You've decided you want to work in the industry, you're choosing a hospitality career. You love it and this is where you want to be. You've hushed all the naysayers - "you won't make any money!" "you'll be treated poorly" "you have more gifts and talents, you should pursue engineering, banking, etc."
You know what they don't know. Working in the Hospitality Industry allows you to 'work to live' not 'live to work'. Do you want to take a month off to hike across Europe? Write a book? Spend time with your aging parents? Help put on your child's school play by building the set design? Or just rest and see where the road takes you?
Hospitality is for you. You will always be able to get a job. If you're open, flexible, build a solid reputation, and have a plan for the life you want - you will always find work. You will be surrounded with people who live this way, working what may seem like odd hours to some, but living a life that is right for them. Being in this community of people that create their own way is inspiring. You'll likely be moved to do more than you first started dreaming of.
The hospitality industry is one where you will learn how a business runs from end to end from the inside and out. For those who said you should be in accounting, if the drawer doesn't balance at the end of the night, you'll hear about it. Every single staff member will know if the night was profitable. More profit means more work. It's immediate feedback that demonstrates if the team is doing something wrong - or right. There's accountability. If you are late, unprepared or not doing your job, you let the whole team down and they'll let you know it pretty quickly.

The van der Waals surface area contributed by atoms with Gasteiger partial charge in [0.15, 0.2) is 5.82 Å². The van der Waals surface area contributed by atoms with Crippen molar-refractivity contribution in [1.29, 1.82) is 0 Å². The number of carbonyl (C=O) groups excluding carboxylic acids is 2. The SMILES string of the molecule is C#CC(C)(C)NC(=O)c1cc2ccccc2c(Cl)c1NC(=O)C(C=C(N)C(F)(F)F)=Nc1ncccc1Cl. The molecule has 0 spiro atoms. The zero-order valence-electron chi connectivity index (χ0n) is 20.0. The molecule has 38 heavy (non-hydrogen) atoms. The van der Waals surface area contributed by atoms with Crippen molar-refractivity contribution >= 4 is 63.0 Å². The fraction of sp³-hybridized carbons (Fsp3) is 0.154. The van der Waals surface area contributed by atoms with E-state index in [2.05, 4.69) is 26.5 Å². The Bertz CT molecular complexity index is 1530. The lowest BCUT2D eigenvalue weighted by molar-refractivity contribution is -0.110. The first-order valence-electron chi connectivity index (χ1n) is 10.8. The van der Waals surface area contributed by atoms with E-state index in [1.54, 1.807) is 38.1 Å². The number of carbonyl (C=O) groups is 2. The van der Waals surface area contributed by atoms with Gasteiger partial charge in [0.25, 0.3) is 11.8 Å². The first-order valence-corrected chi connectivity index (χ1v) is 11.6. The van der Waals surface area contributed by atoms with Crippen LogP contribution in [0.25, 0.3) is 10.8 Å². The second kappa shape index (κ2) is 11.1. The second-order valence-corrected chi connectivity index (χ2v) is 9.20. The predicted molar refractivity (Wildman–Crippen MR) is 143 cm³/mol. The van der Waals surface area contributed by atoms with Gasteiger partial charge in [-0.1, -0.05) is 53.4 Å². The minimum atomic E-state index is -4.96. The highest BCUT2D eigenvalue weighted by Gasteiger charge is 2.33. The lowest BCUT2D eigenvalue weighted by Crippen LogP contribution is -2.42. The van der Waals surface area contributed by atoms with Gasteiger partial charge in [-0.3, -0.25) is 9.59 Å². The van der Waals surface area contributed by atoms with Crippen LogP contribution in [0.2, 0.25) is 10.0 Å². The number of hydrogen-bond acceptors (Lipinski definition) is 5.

Choose a venue that attracts you and then seek work in it. Be open and demonstrate what you can offer to them, not what they can do for you. If you were hired as a bartender, but they really need servers, jumping in to serve will show management that you are in for the long haul. If you just can't serve but are a gifted bartender, it will quickly be obvious and you likely won't be asked again. Offering the short-term help will be greatly appreciated and was very necessary in the moment. When you're in the middle of a busy service "it's not my job" is not a sentence you'll hear uttered in the industry. It's a benefit to understand what's required in each job. You'll quit complaining about the dishwashers not being fast enough when you realize they hand wash each glass because the glasses break in the dishwasher.
Hospitality has endless opportunities to either build a long-term career or get work from time to time. It will also teach you a lot about running a business from the ground floor to the highest-level perspective. If you're planning to advance your career in hospitality surround yourself with people who have done it, and ask them for advice. Read books from those who have built a life in the industry. Consider starting with Jacques Pepin, a man who continues 'to work to live' and shows the way at 82 years old. Please share any other books that would benefit the Restaurant Nuts community as they build their careers in the comments below.